Implementing a Risk-Based IT Security Strategy in Higher Education

It’s no secret that information security is the number one concern of IT leaders in higher education. For the third year in a row, information security was at the top of the Educause Top 10 IT Issues list as colleges and universities struggle to keep up with evolving threats and challenges. Specifically, IT leaders are concerned about developing a risk-based security strategy and educating institutional leaders about security risks.

Although many institutional leaders expect IT leaders to simply fix information security problems, IT leaders recognize that a data breach is a matter of “when,” not “if.” As a result, schools need to develop a risk management strategy and make investments based upon which risks are acceptable and which are not. If you can’t quantify and manage risk, the same security issues will continue to cause problems, even as new, more serious issues emerge.

Of course, risk management issues aren’t limited to higher education. Recent research from the FAIR Institute found that risk management is immature across industry sectors, even in the industries that received the highest scores – health, finance, consulting and insurance. Researchers learned that most organizations were simply going through the motions instead of using analytics to measure and prioritize risk and make informed decisions. This is typically traced back to a lack of understanding of risk and how to evaluate it.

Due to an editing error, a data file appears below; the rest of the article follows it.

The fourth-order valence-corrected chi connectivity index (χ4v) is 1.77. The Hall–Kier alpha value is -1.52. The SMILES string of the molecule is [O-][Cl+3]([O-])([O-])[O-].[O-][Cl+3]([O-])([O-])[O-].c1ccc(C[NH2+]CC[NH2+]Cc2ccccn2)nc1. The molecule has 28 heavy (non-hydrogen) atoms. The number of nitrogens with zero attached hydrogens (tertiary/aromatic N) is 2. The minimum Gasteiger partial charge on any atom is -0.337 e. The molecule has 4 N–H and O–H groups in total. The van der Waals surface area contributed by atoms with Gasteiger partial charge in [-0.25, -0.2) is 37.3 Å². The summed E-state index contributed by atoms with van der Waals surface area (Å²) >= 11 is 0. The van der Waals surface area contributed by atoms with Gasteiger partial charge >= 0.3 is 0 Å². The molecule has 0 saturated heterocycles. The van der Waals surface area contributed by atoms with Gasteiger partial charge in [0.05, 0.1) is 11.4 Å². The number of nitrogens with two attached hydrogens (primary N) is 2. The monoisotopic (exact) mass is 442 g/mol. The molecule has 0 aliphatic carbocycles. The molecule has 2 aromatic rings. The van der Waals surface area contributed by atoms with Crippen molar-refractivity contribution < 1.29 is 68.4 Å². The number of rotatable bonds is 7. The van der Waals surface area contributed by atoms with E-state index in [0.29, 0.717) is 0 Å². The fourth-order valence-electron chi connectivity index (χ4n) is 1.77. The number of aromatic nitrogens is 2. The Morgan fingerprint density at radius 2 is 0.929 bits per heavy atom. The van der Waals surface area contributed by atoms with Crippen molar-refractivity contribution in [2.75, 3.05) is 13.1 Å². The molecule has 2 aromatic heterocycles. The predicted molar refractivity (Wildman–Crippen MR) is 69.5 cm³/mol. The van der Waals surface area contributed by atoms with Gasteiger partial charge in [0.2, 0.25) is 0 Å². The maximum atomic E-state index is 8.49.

Risk management is the process of identifying and evaluating threats to an organization, and then directing resources and implementing policies to control the most serious threats and reduce vulnerabilities. Risk management can also involve acceptance of certain known risks, usually because the likelihood of the threat is low or the expense to mitigate outweighs the impact of the risk.

Risks can be financial, operational and strategic. In the area of IT security, risk management focuses on threats to digital assets such as proprietary data, the private data of employees and customers, intellectual property, and trade secrets. Threats range from the modification or deletion of data by unauthorized users, to accidental system configuration errors, to weather events that cause an outage.

A critical part of risk management is the communication of risk and associated strategies to executive management. The mistake many IT security professionals make is in the language they use to explain risk. They tend to use technical jargon rather than explaining the real-world impact of IT security risks from a business standpoint. Institutional leaders need a clear understanding of what data assets exist, how those data assets are classified, the importance of various data classifications, how data is being protected, and the risks associated with each data category.

Communication of risk management to institutional leaders should be based on a thorough risk assessment. This should include a description of each risk, the potential impact, the likelihood of the risk occurring, the strategy for dealing with that risk, the costs involved, and the residual risk after the strategy has been implemented. These insights, not technical jargon, will enable senior leadership to determine what action should be taken.

The inability to manage risk, in higher education and across industry sectors, only creates more risk. Applying risk management to IT security begins with integrating data from disparate sources and simplifying data management. Let us show you how Axiom Elite can play a role in the management, control and monitoring of risk.

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